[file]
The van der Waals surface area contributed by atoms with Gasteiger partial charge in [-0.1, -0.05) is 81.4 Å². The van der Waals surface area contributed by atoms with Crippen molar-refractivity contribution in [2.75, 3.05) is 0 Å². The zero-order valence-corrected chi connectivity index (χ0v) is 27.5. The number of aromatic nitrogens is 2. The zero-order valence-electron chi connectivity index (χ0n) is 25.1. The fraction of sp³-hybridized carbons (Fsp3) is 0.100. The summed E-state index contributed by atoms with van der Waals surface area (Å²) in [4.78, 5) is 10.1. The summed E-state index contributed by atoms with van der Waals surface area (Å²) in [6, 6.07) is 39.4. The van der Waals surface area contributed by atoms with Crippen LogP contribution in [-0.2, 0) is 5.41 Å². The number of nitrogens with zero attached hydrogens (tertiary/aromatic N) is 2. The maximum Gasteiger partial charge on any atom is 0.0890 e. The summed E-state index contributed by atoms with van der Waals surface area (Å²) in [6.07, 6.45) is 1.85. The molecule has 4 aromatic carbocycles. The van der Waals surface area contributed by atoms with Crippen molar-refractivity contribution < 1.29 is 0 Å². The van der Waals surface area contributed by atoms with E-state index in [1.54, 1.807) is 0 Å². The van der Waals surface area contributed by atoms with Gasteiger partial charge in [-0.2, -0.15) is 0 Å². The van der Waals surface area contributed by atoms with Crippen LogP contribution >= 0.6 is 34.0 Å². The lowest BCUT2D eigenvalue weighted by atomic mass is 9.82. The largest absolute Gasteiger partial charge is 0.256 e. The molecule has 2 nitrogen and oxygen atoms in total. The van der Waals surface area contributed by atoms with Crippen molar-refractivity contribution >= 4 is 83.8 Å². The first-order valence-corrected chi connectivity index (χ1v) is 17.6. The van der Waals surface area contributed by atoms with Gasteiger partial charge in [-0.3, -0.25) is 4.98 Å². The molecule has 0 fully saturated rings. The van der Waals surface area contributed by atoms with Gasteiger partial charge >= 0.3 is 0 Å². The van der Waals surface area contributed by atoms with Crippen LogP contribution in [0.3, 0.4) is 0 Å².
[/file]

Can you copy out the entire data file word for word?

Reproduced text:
The van der Waals surface area contributed by atoms with Gasteiger partial charge in [-0.1, -0.05) is 81.4 Å². The van der Waals surface area contributed by atoms with Crippen molar-refractivity contribution in [2.75, 3.05) is 0 Å². The zero-order valence-corrected chi connectivity index (χ0v) is 27.5. The number of aromatic nitrogens is 2. The zero-order valence-electron chi connectivity index (χ0n) is 25.1. The fraction of sp³-hybridized carbons (Fsp3) is 0.100. The summed E-state index contributed by atoms with van der Waals surface area (Å²) in [4.78, 5) is 10.1. The summed E-state index contributed by atoms with van der Waals surface area (Å²) in [6, 6.07) is 39.4. The van der Waals surface area contributed by atoms with Crippen LogP contribution in [-0.2, 0) is 5.41 Å². The number of nitrogens with zero attached hydrogens (tertiary/aromatic N) is 2. The maximum Gasteiger partial charge on any atom is 0.0890 e. The summed E-state index contributed by atoms with van der Waals surface area (Å²) in [6.07, 6.45) is 1.85. The molecule has 4 aromatic carbocycles. The van der Waals surface area contributed by atoms with Crippen molar-refractivity contribution < 1.29 is 0 Å². The van der Waals surface area contributed by atoms with E-state index in [1.54, 1.807) is 0 Å². The van der Waals surface area contributed by atoms with Gasteiger partial charge in [-0.2, -0.15) is 0 Å². The van der Waals surface area contributed by atoms with Crippen LogP contribution >= 0.6 is 34.0 Å². The lowest BCUT2D eigenvalue weighted by atomic mass is 9.82. The largest absolute Gasteiger partial charge is 0.256 e. The molecule has 2 nitrogen and oxygen atoms in total. The van der Waals surface area contributed by atoms with Crippen molar-refractivity contribution >= 4 is 83.8 Å². The first-order valence-corrected chi connectivity index (χ1v) is 17.6. The van der Waals surface area contributed by atoms with Gasteiger partial charge in [-0.3, -0.25) is 4.98 Å². The molecule has 0 fully saturated rings. The van der Waals surface area contributed by atoms with Gasteiger partial charge >= 0.3 is 0 Å². The van der Waals surface area contributed by atoms with Crippen LogP contribution in [0.3, 0.4) is 0 Å².